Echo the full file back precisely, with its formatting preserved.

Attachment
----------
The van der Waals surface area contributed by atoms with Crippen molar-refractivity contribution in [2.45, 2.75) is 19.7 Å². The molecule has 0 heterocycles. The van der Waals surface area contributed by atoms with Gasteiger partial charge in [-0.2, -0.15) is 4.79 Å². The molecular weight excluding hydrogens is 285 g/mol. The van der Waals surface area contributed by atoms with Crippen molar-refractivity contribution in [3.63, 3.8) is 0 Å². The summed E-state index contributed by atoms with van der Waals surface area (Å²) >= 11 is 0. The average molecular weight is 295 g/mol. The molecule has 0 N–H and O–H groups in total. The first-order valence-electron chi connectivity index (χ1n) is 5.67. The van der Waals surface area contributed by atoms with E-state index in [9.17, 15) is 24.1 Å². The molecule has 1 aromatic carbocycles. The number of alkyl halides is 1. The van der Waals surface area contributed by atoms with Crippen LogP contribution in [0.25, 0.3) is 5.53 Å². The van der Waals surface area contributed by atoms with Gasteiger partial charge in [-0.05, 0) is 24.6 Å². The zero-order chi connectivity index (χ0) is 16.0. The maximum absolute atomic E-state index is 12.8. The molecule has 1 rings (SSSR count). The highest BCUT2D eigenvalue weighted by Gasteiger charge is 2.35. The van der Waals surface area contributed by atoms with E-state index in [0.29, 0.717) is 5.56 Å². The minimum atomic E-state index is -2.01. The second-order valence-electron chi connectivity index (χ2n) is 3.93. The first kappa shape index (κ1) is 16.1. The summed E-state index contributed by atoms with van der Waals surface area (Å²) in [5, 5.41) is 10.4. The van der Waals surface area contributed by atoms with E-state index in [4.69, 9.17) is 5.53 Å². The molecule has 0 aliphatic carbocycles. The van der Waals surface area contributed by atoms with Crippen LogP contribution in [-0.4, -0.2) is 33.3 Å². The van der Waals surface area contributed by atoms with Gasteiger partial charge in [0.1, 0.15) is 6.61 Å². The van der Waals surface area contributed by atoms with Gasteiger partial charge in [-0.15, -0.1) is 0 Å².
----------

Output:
The van der Waals surface area contributed by atoms with Crippen molar-refractivity contribution in [2.45, 2.75) is 19.7 Å². The molecule has 0 heterocycles. The van der Waals surface area contributed by atoms with Gasteiger partial charge in [-0.2, -0.15) is 4.79 Å². The molecular weight excluding hydrogens is 285 g/mol. The van der Waals surface area contributed by atoms with Crippen molar-refractivity contribution in [3.63, 3.8) is 0 Å². The summed E-state index contributed by atoms with van der Waals surface area (Å²) >= 11 is 0. The average molecular weight is 295 g/mol. The molecule has 0 N–H and O–H groups in total. The first-order valence-electron chi connectivity index (χ1n) is 5.67. The van der Waals surface area contributed by atoms with E-state index in [9.17, 15) is 24.1 Å². The molecule has 1 aromatic carbocycles. The number of alkyl halides is 1. The van der Waals surface area contributed by atoms with Crippen LogP contribution in [0.25, 0.3) is 5.53 Å². The van der Waals surface area contributed by atoms with Gasteiger partial charge in [-0.05, 0) is 24.6 Å². The zero-order chi connectivity index (χ0) is 16.0. The maximum absolute atomic E-state index is 12.8. The molecule has 1 rings (SSSR count). The highest BCUT2D eigenvalue weighted by Gasteiger charge is 2.35. The van der Waals surface area contributed by atoms with E-state index in [0.29, 0.717) is 5.56 Å². The minimum atomic E-state index is -2.01. The second-order valence-electron chi connectivity index (χ2n) is 3.93. The first kappa shape index (κ1) is 16.1. The summed E-state index contributed by atoms with van der Waals surface area (Å²) in [5, 5.41) is 10.4. The van der Waals surface area contributed by atoms with E-state index in [4.69, 9.17) is 5.53 Å². The molecule has 0 aliphatic carbocycles. The van der Waals surface area contributed by atoms with Crippen LogP contribution in [-0.4, -0.2) is 33.3 Å². The van der Waals surface area contributed by atoms with Gasteiger partial charge in [0.1, 0.15) is 6.61 Å². The van der Waals surface area contributed by atoms with Gasteiger partial charge in [-0.15, -0.1) is 0 Å².